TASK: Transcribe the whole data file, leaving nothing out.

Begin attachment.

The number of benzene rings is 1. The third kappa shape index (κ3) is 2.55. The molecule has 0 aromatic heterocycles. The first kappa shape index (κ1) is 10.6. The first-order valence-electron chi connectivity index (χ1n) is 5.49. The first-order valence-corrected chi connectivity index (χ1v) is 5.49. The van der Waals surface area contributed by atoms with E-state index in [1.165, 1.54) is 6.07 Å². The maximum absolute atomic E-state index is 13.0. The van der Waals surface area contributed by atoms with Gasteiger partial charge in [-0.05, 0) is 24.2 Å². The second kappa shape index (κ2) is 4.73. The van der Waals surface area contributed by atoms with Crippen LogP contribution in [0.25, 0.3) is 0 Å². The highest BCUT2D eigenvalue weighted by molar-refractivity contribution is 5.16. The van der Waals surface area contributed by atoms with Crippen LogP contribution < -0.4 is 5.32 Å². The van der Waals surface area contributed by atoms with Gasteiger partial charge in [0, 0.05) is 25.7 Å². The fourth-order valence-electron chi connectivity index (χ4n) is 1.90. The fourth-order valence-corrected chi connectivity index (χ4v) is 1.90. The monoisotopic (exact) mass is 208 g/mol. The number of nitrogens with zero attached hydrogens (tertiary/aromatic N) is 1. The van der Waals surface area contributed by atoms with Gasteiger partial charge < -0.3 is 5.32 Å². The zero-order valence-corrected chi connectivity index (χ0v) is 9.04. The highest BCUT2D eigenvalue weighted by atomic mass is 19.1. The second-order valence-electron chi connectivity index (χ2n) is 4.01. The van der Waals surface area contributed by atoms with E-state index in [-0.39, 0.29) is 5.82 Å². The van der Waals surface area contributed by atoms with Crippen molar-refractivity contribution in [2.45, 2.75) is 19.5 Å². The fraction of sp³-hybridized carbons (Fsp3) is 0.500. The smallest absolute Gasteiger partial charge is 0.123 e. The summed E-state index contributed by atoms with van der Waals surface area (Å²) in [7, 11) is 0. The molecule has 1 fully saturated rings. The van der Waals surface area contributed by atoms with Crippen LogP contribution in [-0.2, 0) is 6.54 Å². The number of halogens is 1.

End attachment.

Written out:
The number of benzene rings is 1. The third kappa shape index (κ3) is 2.55. The molecule has 0 aromatic heterocycles. The first kappa shape index (κ1) is 10.6. The first-order valence-electron chi connectivity index (χ1n) is 5.49. The first-order valence-corrected chi connectivity index (χ1v) is 5.49. The van der Waals surface area contributed by atoms with E-state index in [1.165, 1.54) is 6.07 Å². The maximum absolute atomic E-state index is 13.0. The van der Waals surface area contributed by atoms with Gasteiger partial charge in [-0.05, 0) is 24.2 Å². The second kappa shape index (κ2) is 4.73. The van der Waals surface area contributed by atoms with Crippen LogP contribution in [0.25, 0.3) is 0 Å². The highest BCUT2D eigenvalue weighted by molar-refractivity contribution is 5.16. The van der Waals surface area contributed by atoms with Crippen LogP contribution < -0.4 is 5.32 Å². The van der Waals surface area contributed by atoms with Gasteiger partial charge in [0, 0.05) is 25.7 Å². The fourth-order valence-electron chi connectivity index (χ4n) is 1.90. The fourth-order valence-corrected chi connectivity index (χ4v) is 1.90. The monoisotopic (exact) mass is 208 g/mol. The number of nitrogens with zero attached hydrogens (tertiary/aromatic N) is 1. The van der Waals surface area contributed by atoms with Gasteiger partial charge < -0.3 is 5.32 Å². The zero-order valence-corrected chi connectivity index (χ0v) is 9.04. The highest BCUT2D eigenvalue weighted by atomic mass is 19.1. The second-order valence-electron chi connectivity index (χ2n) is 4.01. The van der Waals surface area contributed by atoms with E-state index in [-0.39, 0.29) is 5.82 Å². The van der Waals surface area contributed by atoms with Crippen molar-refractivity contribution in [2.45, 2.75) is 19.5 Å². The fraction of sp³-hybridized carbons (Fsp3) is 0.500. The smallest absolute Gasteiger partial charge is 0.123 e. The summed E-state index contributed by atoms with van der Waals surface area (Å²) in [7, 11) is 0. The molecule has 1 fully saturated rings. The van der Waals surface area contributed by atoms with Crippen LogP contribution in [-0.2, 0) is 6.54 Å². The number of halogens is 1.